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Tuesday, 21 February 2012
S
Steve P
sentiment_satisfiedGold

11:20 AM

FIGHT for MW and LW.

They will always get to places the others cannot reach.

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Steve P's 1,170 posts GB
M
Mark
sentiment_satisfiedSilver

7:39 PM

@ Dave Lindsay

That's true up to a point, but there will be public funding for local DAB multiplexes (from the DCMS & the BBC) and the North Devon mux will reach well over 90% of the area's population before Radio Devon on FM is switched off.

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Mark's 181 posts GB
Dave Lindsay
sentiment_very_satisfiedPlatinum

8:06 PM

Mark: Thanks. So the commercial operators do get some support.

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Dave Lindsay's 5,724 posts GB
A
Alvin Pritchard
sentiment_satisfiedBronze

9:04 PM

If the powers that be addressed this low bit rate issue once and for all maybe more manufactures of DAB and DAB+ Hi-Fi Tuner separates would release more models as these are far too thin on the ground at the moment,currently portables dominate this sector.
A good well designed solid DAB Tuner separate will always be a good investment in any domestic Hi-Fi setup.

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Alvin Pritchard's 40 posts GB
Wednesday, 22 February 2012
M
michael
sentiment_satisfiedGold

9:57 AM

Some areas may not get an acceptable indoor or in-car DAB signal when the existing AM and FM transmitters are switched off. The BBC will not be able to piggyback where commercial operators choose not to invest. Heart (formerly Lantern) set up a local FM relay years ago to cover our coastal black-spot. The BBC did not follow suit; there was no need as AM gives good coverage almost everywhere. If Heart replaces the FM relay with a DAB one, would the BBC be under a legal obligation to use the commercial multiplex for a Radio Devon DAB relay? If Heart maintained the status quo, there would be no chance of DAB reception of BBC Radio Devon in many valleys and coastal locations. Similar scenarios could arise in other parts of the country. This might result in compromise, with some AM and FM transmitters being saved from the chop. The future continues to offer more ifs and buts than bits and bytes...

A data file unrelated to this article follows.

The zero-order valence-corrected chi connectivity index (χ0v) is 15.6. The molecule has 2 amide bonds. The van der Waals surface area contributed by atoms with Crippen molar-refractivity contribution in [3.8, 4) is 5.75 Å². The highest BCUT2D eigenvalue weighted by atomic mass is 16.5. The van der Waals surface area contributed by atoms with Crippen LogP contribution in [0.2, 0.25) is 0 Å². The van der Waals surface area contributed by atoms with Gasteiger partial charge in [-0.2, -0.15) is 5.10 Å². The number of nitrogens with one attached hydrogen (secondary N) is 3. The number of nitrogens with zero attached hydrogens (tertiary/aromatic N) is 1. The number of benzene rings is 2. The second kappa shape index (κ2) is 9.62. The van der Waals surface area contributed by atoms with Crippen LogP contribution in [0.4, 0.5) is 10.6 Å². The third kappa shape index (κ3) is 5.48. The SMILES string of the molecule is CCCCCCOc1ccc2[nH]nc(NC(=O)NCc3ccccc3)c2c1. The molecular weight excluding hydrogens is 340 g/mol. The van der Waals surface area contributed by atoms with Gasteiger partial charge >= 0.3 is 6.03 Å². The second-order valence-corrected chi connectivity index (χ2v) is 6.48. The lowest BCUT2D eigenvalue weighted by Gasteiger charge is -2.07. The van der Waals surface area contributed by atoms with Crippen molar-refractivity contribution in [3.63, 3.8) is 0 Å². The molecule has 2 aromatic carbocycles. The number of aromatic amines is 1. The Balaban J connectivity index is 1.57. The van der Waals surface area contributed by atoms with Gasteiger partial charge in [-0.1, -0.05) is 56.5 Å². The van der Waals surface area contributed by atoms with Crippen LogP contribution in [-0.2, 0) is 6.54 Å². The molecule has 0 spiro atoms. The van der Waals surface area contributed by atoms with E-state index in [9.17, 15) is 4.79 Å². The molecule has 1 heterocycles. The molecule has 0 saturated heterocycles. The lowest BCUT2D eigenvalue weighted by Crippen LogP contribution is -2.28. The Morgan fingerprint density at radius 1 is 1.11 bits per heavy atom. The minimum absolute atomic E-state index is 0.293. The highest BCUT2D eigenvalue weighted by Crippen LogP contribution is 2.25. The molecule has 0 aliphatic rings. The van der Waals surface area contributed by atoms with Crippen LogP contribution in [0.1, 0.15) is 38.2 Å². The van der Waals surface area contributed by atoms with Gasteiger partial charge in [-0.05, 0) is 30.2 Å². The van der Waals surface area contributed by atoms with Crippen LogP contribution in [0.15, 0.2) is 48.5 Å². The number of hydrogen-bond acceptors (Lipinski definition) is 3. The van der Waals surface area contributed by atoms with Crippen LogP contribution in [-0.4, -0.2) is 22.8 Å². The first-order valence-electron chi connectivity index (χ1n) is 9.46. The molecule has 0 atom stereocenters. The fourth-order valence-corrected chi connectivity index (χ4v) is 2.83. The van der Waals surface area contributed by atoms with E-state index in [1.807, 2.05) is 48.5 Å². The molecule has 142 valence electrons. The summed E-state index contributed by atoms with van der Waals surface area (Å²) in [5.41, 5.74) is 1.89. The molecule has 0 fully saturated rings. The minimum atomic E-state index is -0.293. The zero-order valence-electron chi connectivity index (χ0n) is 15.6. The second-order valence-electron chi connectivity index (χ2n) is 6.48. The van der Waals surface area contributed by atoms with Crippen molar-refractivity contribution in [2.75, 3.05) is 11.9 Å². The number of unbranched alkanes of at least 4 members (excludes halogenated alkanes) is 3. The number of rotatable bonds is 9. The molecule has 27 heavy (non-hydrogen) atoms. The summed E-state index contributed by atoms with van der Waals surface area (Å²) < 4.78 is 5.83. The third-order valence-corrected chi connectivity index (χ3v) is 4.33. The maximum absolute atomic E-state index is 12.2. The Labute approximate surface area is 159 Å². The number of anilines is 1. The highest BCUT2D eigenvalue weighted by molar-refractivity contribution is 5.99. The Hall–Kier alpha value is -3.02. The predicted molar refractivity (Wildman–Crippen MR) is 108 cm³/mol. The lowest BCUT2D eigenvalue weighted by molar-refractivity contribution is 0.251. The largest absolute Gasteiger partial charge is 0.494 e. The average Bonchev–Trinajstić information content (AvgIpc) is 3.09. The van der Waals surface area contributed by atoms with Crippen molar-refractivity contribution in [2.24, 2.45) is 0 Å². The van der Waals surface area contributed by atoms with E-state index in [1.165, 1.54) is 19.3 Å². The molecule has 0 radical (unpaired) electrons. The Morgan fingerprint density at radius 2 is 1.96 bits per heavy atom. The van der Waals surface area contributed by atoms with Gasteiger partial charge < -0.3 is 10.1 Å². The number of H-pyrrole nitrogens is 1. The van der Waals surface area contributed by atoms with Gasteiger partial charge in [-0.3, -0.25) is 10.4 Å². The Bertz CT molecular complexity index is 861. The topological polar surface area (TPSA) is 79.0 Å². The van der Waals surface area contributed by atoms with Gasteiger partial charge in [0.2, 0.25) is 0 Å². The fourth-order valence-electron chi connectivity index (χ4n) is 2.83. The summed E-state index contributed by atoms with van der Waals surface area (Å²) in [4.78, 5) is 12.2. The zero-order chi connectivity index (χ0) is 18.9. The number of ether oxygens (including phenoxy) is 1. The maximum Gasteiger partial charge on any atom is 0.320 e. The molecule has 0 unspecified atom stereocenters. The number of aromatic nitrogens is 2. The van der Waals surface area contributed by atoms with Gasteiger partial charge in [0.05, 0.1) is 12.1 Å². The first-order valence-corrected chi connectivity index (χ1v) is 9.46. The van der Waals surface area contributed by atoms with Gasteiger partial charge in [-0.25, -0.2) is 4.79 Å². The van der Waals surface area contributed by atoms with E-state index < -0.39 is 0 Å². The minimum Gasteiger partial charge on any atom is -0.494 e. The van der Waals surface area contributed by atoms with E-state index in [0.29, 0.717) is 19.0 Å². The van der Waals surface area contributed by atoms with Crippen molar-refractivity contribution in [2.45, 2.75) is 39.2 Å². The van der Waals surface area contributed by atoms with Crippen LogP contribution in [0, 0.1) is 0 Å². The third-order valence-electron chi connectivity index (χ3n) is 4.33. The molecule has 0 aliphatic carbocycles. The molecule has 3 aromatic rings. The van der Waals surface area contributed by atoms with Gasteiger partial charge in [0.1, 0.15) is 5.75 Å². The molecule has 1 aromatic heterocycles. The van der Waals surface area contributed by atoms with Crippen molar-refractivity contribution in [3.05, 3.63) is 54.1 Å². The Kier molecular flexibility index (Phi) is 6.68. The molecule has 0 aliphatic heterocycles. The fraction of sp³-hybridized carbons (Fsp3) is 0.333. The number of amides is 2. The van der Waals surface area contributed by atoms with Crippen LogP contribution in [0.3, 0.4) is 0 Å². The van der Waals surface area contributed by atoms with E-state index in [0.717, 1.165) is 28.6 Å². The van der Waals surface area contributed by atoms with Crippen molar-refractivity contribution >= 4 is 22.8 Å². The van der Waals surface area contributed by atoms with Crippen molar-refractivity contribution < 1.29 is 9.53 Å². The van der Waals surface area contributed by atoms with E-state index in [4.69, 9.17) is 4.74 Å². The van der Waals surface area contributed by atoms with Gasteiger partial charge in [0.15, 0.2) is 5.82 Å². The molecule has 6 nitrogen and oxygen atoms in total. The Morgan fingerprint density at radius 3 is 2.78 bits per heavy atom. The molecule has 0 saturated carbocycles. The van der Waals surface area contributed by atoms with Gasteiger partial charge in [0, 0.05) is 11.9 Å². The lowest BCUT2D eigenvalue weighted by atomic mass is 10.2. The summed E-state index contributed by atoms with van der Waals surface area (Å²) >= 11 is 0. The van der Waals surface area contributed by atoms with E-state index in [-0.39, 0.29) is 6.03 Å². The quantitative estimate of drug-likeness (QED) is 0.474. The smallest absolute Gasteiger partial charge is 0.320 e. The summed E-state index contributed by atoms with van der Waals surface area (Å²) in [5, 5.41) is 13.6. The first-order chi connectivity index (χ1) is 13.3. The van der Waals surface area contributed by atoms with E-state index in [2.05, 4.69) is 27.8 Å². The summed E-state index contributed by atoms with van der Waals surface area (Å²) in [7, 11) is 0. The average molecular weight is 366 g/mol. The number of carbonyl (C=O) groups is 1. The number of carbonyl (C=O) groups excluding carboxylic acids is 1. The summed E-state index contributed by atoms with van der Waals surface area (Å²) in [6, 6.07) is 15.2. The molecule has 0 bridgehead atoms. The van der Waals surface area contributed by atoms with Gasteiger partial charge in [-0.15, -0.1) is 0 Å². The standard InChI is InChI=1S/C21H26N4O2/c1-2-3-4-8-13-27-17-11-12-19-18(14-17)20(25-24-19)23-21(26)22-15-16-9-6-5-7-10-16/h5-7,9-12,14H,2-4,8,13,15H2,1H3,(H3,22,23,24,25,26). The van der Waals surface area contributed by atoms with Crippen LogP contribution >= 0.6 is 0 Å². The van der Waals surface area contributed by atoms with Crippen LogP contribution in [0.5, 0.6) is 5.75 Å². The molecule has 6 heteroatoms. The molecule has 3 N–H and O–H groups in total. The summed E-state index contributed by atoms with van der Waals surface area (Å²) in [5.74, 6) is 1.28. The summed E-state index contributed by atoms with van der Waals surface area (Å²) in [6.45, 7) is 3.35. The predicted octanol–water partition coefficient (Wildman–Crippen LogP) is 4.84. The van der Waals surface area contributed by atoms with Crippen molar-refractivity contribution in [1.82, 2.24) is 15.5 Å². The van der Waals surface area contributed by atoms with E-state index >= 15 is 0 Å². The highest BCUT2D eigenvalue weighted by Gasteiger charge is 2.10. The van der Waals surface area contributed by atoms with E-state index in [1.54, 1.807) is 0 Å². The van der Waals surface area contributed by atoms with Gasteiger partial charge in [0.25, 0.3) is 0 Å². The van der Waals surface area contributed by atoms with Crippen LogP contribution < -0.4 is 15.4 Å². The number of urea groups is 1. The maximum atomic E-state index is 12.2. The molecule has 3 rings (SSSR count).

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michael's 856 posts GB
M
Mike Dimmick
sentiment_very_satisfiedPlatinum

2:51 PM

Alvin Pritchard: The only ways to fix the problem are to close some services, to allocate some additional frequencies, or to convert to a more efficient standard.

Despite the actually fairly low number of DAB receivers out there, the government have completely ruled out an upgrade to DAB+ until at least after switchover, possibly ever. This is, in my view, idiotic - voluntary takeup is stalling and will continue to stall with DAB as the deployed technology. Remember that DAB started up *before* digital terrestrial TV, it did so in an empty spectrum band, not one already congested with high-power analogue services, and it still hasn't achieved 50% of listening.

While you can do a piecemeal upgrade, as DAB+ is simply a different format of data carried on an underlying DAB data stream, you have to decide which service or services will no longer be receivable on DAB devices - unless you also have some more frequencies.

VHF Band III signals travel a long way and bend well over terrain - compared to UHF TV signals, but less far/bendy than FM (VHF Band II) or AM (Medium Wave, Long Wave) - so must be co-ordinated internationally and across the country. There are 24 frequencies that can be used (excluding those that overlap), but we only have rights to use some of them.

We have actually negotiated block 11A for the second national commercial ensemble. This was licenced to Channel 4 and partners as 4radio, but didn't launch. We could possibly launch national BBC DAB+ services on 11A, if there's some way to get DAB+ receivers to only tune in the DAB+ transmissions - and if someone else will pay for it, or the government will allow the licence fee to rise with inflation again, as the BBC are a bit strapped right now.

Or, of course, we could continue with DAB and fill National 2 with BBC and commercial services transferred from the other ensembles, allowing bitrates to improve for the other services.